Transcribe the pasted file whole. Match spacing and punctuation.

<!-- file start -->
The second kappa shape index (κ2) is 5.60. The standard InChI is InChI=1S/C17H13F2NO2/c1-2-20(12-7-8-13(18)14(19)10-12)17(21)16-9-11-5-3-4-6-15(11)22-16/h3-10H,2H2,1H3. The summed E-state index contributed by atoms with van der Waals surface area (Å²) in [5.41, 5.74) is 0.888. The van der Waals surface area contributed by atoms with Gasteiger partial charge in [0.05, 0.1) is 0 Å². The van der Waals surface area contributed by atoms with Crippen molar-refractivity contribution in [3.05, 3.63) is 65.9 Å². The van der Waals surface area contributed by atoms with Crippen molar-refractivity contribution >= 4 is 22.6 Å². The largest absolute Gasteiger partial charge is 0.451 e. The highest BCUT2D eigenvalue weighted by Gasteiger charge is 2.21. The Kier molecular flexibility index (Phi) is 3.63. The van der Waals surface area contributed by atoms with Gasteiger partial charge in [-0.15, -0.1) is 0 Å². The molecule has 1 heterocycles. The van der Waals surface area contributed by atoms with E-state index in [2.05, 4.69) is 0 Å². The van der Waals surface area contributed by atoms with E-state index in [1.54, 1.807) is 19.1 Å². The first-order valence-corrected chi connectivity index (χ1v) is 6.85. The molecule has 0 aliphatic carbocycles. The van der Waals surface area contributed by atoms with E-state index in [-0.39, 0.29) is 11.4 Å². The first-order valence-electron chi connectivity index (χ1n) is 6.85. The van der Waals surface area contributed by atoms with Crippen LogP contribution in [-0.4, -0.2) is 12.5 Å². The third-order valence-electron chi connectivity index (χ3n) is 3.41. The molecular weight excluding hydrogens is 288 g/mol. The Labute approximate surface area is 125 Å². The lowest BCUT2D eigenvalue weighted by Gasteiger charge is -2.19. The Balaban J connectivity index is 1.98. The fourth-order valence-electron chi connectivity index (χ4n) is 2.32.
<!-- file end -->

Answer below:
The second kappa shape index (κ2) is 5.60. The standard InChI is InChI=1S/C17H13F2NO2/c1-2-20(12-7-8-13(18)14(19)10-12)17(21)16-9-11-5-3-4-6-15(11)22-16/h3-10H,2H2,1H3. The summed E-state index contributed by atoms with van der Waals surface area (Å²) in [5.41, 5.74) is 0.888. The van der Waals surface area contributed by atoms with Gasteiger partial charge in [0.05, 0.1) is 0 Å². The van der Waals surface area contributed by atoms with Crippen molar-refractivity contribution in [3.05, 3.63) is 65.9 Å². The van der Waals surface area contributed by atoms with Crippen molar-refractivity contribution >= 4 is 22.6 Å². The largest absolute Gasteiger partial charge is 0.451 e. The highest BCUT2D eigenvalue weighted by Gasteiger charge is 2.21. The Kier molecular flexibility index (Phi) is 3.63. The van der Waals surface area contributed by atoms with Gasteiger partial charge in [-0.15, -0.1) is 0 Å². The molecule has 1 heterocycles. The van der Waals surface area contributed by atoms with E-state index in [2.05, 4.69) is 0 Å². The van der Waals surface area contributed by atoms with E-state index in [1.54, 1.807) is 19.1 Å². The first-order valence-corrected chi connectivity index (χ1v) is 6.85. The molecule has 0 aliphatic carbocycles. The van der Waals surface area contributed by atoms with E-state index in [-0.39, 0.29) is 11.4 Å². The first-order valence-electron chi connectivity index (χ1n) is 6.85. The van der Waals surface area contributed by atoms with Crippen LogP contribution in [-0.4, -0.2) is 12.5 Å². The third-order valence-electron chi connectivity index (χ3n) is 3.41. The molecular weight excluding hydrogens is 288 g/mol. The Labute approximate surface area is 125 Å². The lowest BCUT2D eigenvalue weighted by Gasteiger charge is -2.19. The Balaban J connectivity index is 1.98. The fourth-order valence-electron chi connectivity index (χ4n) is 2.32.